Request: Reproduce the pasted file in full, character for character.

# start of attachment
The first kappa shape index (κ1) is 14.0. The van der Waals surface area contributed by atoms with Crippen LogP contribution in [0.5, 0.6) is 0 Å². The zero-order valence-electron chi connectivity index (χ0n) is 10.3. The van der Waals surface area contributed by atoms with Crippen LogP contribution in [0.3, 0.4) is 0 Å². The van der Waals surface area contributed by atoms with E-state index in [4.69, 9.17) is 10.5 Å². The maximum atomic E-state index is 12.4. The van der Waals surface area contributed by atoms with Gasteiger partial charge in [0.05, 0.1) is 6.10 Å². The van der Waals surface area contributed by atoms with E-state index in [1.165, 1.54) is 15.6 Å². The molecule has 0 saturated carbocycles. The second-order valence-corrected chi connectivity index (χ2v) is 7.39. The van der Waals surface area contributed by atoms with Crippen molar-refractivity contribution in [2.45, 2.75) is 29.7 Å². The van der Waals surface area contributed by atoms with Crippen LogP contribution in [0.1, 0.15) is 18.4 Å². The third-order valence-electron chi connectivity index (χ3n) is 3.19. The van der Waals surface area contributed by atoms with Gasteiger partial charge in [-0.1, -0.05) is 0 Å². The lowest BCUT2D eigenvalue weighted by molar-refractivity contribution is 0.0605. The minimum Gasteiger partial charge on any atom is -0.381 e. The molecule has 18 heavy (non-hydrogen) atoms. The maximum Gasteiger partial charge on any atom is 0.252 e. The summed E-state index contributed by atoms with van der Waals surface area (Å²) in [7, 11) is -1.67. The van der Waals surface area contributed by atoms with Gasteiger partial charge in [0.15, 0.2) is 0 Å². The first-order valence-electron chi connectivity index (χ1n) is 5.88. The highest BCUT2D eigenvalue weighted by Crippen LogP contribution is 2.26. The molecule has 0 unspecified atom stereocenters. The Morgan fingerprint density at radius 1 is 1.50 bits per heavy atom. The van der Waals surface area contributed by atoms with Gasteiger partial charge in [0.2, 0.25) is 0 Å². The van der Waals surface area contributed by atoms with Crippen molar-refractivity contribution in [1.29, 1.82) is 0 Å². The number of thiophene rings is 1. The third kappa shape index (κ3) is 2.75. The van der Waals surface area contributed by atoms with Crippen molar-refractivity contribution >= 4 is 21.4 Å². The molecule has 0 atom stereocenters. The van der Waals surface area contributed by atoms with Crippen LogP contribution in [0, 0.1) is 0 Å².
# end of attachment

The first kappa shape index (κ1) is 14.0. The van der Waals surface area contributed by atoms with Crippen LogP contribution in [0.5, 0.6) is 0 Å². The zero-order valence-electron chi connectivity index (χ0n) is 10.3. The van der Waals surface area contributed by atoms with Crippen LogP contribution in [0.3, 0.4) is 0 Å². The van der Waals surface area contributed by atoms with E-state index in [4.69, 9.17) is 10.5 Å². The maximum atomic E-state index is 12.4. The van der Waals surface area contributed by atoms with Gasteiger partial charge in [0.05, 0.1) is 6.10 Å². The van der Waals surface area contributed by atoms with E-state index in [1.165, 1.54) is 15.6 Å². The molecule has 0 saturated carbocycles. The second-order valence-corrected chi connectivity index (χ2v) is 7.39. The van der Waals surface area contributed by atoms with Crippen molar-refractivity contribution in [2.45, 2.75) is 29.7 Å². The van der Waals surface area contributed by atoms with Crippen LogP contribution in [0.1, 0.15) is 18.4 Å². The third-order valence-electron chi connectivity index (χ3n) is 3.19. The van der Waals surface area contributed by atoms with Gasteiger partial charge in [-0.1, -0.05) is 0 Å². The lowest BCUT2D eigenvalue weighted by molar-refractivity contribution is 0.0605. The minimum Gasteiger partial charge on any atom is -0.381 e. The molecule has 18 heavy (non-hydrogen) atoms. The maximum Gasteiger partial charge on any atom is 0.252 e. The summed E-state index contributed by atoms with van der Waals surface area (Å²) in [7, 11) is -1.67. The van der Waals surface area contributed by atoms with Gasteiger partial charge in [0.15, 0.2) is 0 Å². The first-order valence-electron chi connectivity index (χ1n) is 5.88. The highest BCUT2D eigenvalue weighted by Crippen LogP contribution is 2.26. The molecule has 0 unspecified atom stereocenters. The Morgan fingerprint density at radius 1 is 1.50 bits per heavy atom. The van der Waals surface area contributed by atoms with Gasteiger partial charge in [0.2, 0.25) is 0 Å². The van der Waals surface area contributed by atoms with Crippen molar-refractivity contribution in [1.29, 1.82) is 0 Å². The number of thiophene rings is 1. The third kappa shape index (κ3) is 2.75. The van der Waals surface area contributed by atoms with Crippen molar-refractivity contribution >= 4 is 21.4 Å². The molecule has 0 atom stereocenters. The van der Waals surface area contributed by atoms with Crippen LogP contribution in [0, 0.1) is 0 Å².